Political Behavior

, Volume 10, Issue 3, pp 215–231 | Cite as

Party identification and party closeness in comparative perspective

  • Samuel H. Barnes
  • M. Kent Jennings
  • Ronald Inglehart
  • Barbara Farah


The present analysis uses data from 1974 and 1981 U. S. cross sections, which incorporate a panel, to compare the standard NES measure of party identification (ID) with a measure of partisanship derived from a party closeness question widely employed in cross-national research. Important features of the two scales are examined by transforming the closeness measure into a scale of very close, fairly close, not very close, and no preference corresponding to the seven-point ID scale. The scales are highly correlated and are similar in their reliability. More than 75% of the “independents” in the ID scale choose a party in the closeness version, and over half of these select the “fairly close” category. Respondents do not volunteer that they are independents when that alternative is not stated in the question.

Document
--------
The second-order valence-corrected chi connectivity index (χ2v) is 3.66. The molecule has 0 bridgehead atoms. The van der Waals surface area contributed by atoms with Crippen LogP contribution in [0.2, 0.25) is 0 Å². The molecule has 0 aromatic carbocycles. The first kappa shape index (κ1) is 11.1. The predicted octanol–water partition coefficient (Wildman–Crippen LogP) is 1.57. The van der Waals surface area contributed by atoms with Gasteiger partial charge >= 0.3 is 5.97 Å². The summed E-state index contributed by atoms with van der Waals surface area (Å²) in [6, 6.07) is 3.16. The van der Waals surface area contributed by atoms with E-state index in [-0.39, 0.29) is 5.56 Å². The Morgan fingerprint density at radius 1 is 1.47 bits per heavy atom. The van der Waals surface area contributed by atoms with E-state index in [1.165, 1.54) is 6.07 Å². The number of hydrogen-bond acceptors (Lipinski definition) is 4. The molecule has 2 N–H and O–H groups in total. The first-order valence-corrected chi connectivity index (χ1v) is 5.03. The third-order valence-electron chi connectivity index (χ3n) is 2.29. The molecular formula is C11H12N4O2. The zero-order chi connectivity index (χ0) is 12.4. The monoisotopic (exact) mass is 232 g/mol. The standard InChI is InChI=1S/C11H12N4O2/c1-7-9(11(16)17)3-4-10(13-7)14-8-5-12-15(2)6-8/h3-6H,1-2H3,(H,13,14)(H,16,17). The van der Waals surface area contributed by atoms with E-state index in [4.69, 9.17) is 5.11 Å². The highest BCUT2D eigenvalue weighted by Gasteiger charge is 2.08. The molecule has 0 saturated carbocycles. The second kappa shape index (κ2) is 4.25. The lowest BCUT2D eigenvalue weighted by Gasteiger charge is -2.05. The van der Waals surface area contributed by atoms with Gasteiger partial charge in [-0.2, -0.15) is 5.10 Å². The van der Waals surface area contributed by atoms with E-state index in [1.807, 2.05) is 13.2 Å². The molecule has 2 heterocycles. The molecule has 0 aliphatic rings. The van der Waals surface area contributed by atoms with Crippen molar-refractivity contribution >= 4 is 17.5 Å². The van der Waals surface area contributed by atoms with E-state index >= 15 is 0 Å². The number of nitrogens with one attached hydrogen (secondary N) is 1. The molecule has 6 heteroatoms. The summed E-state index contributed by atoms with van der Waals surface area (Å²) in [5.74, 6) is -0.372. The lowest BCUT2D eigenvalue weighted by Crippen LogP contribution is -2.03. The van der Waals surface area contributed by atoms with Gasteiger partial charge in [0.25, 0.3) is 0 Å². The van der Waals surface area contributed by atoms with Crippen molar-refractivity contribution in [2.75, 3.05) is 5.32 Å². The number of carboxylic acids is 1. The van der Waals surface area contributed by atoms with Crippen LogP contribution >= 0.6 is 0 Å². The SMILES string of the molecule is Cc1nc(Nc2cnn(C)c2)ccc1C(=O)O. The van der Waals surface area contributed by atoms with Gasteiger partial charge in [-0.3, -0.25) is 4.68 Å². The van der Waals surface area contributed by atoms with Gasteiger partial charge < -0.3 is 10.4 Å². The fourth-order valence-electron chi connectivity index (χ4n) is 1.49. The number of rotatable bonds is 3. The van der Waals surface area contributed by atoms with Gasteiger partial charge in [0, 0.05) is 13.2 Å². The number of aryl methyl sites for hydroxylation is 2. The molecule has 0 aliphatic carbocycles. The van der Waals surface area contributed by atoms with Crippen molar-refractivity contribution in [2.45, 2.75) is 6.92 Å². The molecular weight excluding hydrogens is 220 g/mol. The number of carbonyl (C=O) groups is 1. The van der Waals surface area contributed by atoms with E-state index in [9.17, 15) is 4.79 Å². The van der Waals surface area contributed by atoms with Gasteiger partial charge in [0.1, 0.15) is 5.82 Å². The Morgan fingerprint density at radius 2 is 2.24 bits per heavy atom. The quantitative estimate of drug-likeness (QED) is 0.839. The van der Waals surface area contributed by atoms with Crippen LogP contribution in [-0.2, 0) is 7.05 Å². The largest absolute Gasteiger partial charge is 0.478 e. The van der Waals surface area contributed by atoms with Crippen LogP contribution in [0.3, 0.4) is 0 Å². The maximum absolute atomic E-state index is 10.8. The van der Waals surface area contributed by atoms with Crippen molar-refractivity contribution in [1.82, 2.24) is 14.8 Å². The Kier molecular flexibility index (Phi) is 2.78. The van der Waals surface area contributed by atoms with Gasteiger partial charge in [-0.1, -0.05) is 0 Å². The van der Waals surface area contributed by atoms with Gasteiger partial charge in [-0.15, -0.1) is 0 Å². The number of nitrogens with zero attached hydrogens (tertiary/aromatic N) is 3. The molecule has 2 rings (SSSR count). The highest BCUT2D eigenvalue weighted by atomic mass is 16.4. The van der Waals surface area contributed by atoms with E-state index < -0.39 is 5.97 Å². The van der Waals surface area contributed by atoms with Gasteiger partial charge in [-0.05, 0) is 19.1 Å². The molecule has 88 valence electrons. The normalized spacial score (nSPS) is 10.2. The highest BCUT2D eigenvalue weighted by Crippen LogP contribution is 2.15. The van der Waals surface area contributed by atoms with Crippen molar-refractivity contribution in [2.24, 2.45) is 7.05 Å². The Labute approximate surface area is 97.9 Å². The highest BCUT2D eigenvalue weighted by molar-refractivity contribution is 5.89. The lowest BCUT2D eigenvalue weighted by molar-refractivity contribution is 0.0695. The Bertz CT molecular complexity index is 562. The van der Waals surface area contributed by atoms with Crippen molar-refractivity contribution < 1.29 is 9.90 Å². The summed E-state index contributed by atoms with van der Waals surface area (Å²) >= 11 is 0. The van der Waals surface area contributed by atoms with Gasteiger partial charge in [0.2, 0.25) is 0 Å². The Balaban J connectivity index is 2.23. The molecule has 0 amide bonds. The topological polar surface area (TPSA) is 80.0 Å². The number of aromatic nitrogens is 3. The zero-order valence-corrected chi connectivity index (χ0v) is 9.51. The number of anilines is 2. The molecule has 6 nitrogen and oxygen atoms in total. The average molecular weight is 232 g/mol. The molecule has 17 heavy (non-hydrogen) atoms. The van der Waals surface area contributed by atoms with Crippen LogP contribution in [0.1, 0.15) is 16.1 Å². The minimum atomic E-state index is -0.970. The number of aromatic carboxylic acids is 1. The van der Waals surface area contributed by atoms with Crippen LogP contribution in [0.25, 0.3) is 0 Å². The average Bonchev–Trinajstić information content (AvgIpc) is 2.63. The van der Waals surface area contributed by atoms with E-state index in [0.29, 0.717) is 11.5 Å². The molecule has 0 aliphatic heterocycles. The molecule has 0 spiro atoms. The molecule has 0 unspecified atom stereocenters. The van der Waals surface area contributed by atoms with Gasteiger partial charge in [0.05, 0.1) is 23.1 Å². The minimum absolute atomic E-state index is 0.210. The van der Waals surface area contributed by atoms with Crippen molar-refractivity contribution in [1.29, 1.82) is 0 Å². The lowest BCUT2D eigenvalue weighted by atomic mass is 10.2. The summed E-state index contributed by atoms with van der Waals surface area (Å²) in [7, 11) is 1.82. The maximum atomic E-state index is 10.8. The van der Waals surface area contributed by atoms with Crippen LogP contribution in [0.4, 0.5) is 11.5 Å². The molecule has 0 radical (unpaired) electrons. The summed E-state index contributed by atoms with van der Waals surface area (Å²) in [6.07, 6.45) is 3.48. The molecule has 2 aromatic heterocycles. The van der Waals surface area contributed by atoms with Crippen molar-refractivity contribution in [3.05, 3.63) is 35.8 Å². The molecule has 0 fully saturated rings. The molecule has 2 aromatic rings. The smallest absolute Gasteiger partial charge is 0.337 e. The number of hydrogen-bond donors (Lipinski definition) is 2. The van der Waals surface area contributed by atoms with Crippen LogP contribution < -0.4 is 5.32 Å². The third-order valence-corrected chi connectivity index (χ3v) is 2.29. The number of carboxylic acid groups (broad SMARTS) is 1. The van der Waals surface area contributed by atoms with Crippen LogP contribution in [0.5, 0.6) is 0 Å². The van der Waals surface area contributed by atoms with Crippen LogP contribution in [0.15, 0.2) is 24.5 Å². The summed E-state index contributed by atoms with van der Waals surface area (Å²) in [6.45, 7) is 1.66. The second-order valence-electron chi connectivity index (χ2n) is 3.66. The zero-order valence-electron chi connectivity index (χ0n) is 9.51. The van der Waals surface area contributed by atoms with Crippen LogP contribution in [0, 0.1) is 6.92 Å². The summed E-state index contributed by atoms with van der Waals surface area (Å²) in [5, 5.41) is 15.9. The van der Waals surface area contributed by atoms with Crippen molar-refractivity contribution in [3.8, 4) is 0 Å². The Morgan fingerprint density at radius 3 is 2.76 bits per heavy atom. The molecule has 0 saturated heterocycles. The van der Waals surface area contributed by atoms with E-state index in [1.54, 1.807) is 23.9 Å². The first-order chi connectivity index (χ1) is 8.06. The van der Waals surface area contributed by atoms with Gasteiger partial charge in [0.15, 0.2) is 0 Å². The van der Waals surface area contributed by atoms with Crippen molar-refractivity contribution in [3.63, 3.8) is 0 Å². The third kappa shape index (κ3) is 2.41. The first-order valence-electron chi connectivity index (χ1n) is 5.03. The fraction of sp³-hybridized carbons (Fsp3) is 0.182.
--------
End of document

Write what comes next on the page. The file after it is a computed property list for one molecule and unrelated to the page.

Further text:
Comparative Perspective Party Identification Political Psychology Closeness Measure 
These keywords were added by machine and not by the authors. This process is experimental and the keywords may be updated as the learning algorithm improves.


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Copyright information

© Agathon Press, Inc. 1988

Authors and Affiliations

  • Samuel H. Barnes
    • 2
  • M. Kent Jennings
    • 2
  • Ronald Inglehart
    • 2
  • Barbara Farah
    • 1
  1. 1.The New York TimesUSA
  2. 2.4010 Institute for Social ResearchUniversity of MichiganAnn Arbor

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